0222 Old Number OneFebruary 22, 1913: Over 100 Years of chlorination by Wallace & Tiernan. The company’s first gas-feed chlorinator, an experimental apparatus, was installed on a tributary of the Rockaway River at Dover, New Jersey, on February 22, 1913. Wallace & Tiernan was the dominant producer of chlorination equipment in the first decades of the twentieth century. Wallace & Tiernan were first founded in New York City, but shortly thereafter, they moved their administrative and manufacturing operations to Belleville, New Jersey. There were many connections between the early days of Wallace & Tiernan and the Jersey City water supply. William Griffin, superintendent of the Jersey City water department, hired Charles F. Wallace and Martin F. Tiernan to disinfect the polluted stream near Dover that was contaminating the Rockaway River as it flowed into Boonton Reservoir. Two of the expert witness in the Jersey City trials, Charles E. North and Earle B. Phelps, hired the two men in the very beginning of their careers to help install disinfection systems in cities as part of North and Phelps’s consulting practice. Tiernan actually ran the chloride of lime feed system at Boonton Reservoir in the early fall of 1912 when the chemist was on vacation.

References:

Tiernan, Martin F. 1948 . “Controlling the Green Goddess.” Journal AWWA. 40:10 1042-50.

Wallace & Tiernan’s Fiftieth Anniversary. 1963. Brochure prepared for the Fiftieth Anniversary of Wallace & Tiernan, Inc.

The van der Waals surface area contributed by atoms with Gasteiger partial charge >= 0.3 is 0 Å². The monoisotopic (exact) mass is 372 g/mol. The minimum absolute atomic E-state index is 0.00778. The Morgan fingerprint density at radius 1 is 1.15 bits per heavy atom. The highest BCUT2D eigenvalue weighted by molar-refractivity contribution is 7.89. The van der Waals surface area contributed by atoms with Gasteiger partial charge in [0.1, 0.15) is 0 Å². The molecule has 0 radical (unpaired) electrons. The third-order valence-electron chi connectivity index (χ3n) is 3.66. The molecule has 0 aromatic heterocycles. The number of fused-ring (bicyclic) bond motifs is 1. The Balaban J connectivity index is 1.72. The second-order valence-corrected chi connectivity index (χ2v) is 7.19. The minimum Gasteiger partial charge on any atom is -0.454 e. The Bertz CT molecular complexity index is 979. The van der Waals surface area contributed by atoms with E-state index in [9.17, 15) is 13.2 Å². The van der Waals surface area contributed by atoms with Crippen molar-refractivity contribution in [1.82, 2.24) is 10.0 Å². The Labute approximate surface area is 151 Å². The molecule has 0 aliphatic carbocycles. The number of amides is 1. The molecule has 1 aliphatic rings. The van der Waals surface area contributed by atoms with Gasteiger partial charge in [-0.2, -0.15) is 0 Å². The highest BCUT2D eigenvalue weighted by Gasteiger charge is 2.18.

0222 Abel WolmanFebruary 22, 1989: Abel Wolman dies. “Abel Wolman (June 10, 1892 – February 22, 1989) was an American inventor, scientist, professor and pioneer of modern sanitary engineering.

Wolman was born, grew up, was educated, lived and died in Baltimore, Maryland. He graduated from the Baltimore City College in 1909, got a B.A. from the Johns Hopkins University in 1913 and then a B.S. in engineering from Hopkins in 1915. From 1914 to 1939, Wolman worked for the Maryland State Department of Health, serving as Chief Engineer from 1922 to 1939. It was during his early years there that he made his most important contribution. Working in cooperation with chemist Linn Enslow, he standardized the methods used to chlorinate Baltimore’s drinking-water supply. His efforts there helped develop the plan for Baltimore’s water supply so thoroughly and effectively that it remains well-provided for growth through the 21st century. His work also benefited water systems in New York, Detroit and Columbus, Ohio. A collection of his writings has been published: Water, Health and Society, Selected Papers. Wolman served as the Chairman of the Advisory Council for planning Israel’s National Water Carrier project (1950-1956).